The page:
Since so many CDs buy breast forms originally intended for women who lose their breasts due to breast cancer, I thought it appropriate to get some of you to click on the Breast Cancer site & so raise money for mammograms and breast cancer research.
So click away, ladies!
There is a GREAT, full color, glossy magazines for MTF TG people that I love – called Girl Talk . It’s not a ‘support’ type magazine but rather just upbeat & positive & features great professional photos of people who look amazing. The range is CD to TS – and has features on beauty (of course), interviews (with people like Eddie Izzard), advice, etc. Basically, a ‘lifestyle’ magazine for the TG crowd.
Anyway, I highly recommend it. You can check out a preview online.
I read an FAQ at the Human Rights’ Campaign’s website yesterday about Nat’l Coming Out Day, and was quite pleased to see that ‘transvestite’ made their short list of transgender categories.
What occurred to me is that it would be great if crossdressers could really rally to coming out to someone this year: a wife, if she doesn’t know yet; children or parents, or more likely, a friend. Even if you’re not ready for that, you could come out to a stranger: go buy those size 11 pumps and tell the clerk at Payless (or Kenneth Cole) they’re for you!
Of course there are a million reasons to come out (a bunch of them are in the FAQ above) but I think the best reason is it can make YOU feel better. In the long run, of course, every crossdresser who comes out makes some other crossdresser’s life a little bit easier. (Shoot, look at how liberating Eddie Izzard’s being out has been for so many of us! But more on him some other time.)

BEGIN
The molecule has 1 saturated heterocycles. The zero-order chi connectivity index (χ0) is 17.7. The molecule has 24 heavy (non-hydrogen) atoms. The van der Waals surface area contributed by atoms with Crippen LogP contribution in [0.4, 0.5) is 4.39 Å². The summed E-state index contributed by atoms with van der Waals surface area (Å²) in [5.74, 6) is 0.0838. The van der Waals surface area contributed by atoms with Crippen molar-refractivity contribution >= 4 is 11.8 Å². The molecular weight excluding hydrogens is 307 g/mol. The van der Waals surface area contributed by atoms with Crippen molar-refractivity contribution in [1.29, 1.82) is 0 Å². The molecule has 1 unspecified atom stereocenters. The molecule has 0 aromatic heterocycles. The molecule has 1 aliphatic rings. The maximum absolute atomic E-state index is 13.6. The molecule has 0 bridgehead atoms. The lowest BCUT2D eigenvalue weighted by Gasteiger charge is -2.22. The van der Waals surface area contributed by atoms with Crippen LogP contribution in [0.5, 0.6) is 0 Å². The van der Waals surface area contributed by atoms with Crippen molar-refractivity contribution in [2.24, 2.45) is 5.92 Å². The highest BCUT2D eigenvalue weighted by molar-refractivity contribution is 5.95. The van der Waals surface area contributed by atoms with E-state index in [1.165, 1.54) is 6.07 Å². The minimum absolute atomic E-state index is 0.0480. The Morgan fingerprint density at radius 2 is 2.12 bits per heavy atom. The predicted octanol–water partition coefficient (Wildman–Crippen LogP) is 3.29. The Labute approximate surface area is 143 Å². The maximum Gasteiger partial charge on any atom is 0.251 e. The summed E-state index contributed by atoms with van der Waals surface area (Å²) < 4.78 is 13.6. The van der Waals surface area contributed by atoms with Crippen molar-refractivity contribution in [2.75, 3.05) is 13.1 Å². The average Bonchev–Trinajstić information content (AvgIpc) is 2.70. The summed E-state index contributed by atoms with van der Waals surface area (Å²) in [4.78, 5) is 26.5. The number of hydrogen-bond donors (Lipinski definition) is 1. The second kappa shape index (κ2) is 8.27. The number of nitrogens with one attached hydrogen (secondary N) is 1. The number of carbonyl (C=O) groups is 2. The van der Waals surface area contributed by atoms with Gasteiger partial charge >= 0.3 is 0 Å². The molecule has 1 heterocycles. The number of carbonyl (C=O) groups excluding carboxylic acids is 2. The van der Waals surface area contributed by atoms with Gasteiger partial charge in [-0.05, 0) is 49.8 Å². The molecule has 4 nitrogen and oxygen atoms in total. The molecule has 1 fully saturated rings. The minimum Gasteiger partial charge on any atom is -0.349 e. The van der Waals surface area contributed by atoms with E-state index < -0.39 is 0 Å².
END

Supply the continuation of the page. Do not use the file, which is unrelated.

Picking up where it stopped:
So what do you think? Will you come out to someone this October 11th?
You *have* all heard of Eddie Izzard by now, haven’t you?
He’s a comedian & actor who happens to be a transvestite, and who performs – as he did last night here in New York – in heels, skirt, & makeup. He’s done a couple of routines about being a transvestite as well – the famous one about “executive transvestites” and “weirdo transvestites” is a favorite of mine, but last night he did a whole routine based on how much superheroes & transvestites have in common:
“Both superheroes and tranvestites have to change before they help…” but then mimed a whole scene where a kid gets hurt and the tranvestite takes so long to get there (because it takes him 20 min to put on his makeup) he only arrives in time to trace the body outline with his lipliner!
He’s brilliantly funny about this stuff, a kind of comedic ambassador for transvestites everywhere!! (He’s also an incredibly talented actor, as well).
Anyway find out if he’s touring near you, and about his other adventures, at his official website, www.eddieizzard.com
and here’s the NY Times review of his show.
I’ve been reading Lacey Leigh’s newest book, 7 Secrets of Successful Crossdressers, and it’s wonderful, all about purging shame and living life out in the open. For those of you who don’t know her, her previous book, Out & About: The Emancipated Crossdresser, is a great book, full of useful info, safety tips, and is full of humor & a positive attitude. I recommend it highly, and 7 Secrets builds on where Out & About left off!
You can check out more about Lacey at her website, www.laceyleigh.com.